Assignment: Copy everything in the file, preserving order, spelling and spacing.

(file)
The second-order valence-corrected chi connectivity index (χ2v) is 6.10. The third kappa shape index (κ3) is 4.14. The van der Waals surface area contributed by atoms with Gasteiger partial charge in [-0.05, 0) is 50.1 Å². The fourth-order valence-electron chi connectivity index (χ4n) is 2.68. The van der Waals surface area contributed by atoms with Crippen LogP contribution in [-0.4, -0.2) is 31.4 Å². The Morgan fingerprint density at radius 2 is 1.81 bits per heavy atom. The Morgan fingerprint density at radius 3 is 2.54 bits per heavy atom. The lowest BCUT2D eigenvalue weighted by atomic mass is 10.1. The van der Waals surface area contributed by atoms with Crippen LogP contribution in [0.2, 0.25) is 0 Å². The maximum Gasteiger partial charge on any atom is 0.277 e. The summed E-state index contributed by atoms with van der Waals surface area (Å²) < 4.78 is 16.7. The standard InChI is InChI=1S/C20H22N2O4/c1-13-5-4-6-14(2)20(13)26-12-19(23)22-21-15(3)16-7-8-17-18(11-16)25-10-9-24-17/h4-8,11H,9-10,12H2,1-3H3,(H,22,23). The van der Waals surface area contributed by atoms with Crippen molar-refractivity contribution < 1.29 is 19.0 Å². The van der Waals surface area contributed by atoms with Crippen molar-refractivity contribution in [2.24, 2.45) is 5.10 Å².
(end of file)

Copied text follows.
The second-order valence-corrected chi connectivity index (χ2v) is 6.10. The third kappa shape index (κ3) is 4.14. The van der Waals surface area contributed by atoms with Gasteiger partial charge in [-0.05, 0) is 50.1 Å². The fourth-order valence-electron chi connectivity index (χ4n) is 2.68. The van der Waals surface area contributed by atoms with Crippen LogP contribution in [-0.4, -0.2) is 31.4 Å². The Morgan fingerprint density at radius 2 is 1.81 bits per heavy atom. The Morgan fingerprint density at radius 3 is 2.54 bits per heavy atom. The lowest BCUT2D eigenvalue weighted by atomic mass is 10.1. The van der Waals surface area contributed by atoms with Crippen LogP contribution in [0.2, 0.25) is 0 Å². The maximum Gasteiger partial charge on any atom is 0.277 e. The summed E-state index contributed by atoms with van der Waals surface area (Å²) < 4.78 is 16.7. The standard InChI is InChI=1S/C20H22N2O4/c1-13-5-4-6-14(2)20(13)26-12-19(23)22-21-15(3)16-7-8-17-18(11-16)25-10-9-24-17/h4-8,11H,9-10,12H2,1-3H3,(H,22,23). The van der Waals surface area contributed by atoms with Crippen molar-refractivity contribution < 1.29 is 19.0 Å². The van der Waals surface area contributed by atoms with Crippen molar-refractivity contribution in [2.24, 2.45) is 5.10 Å².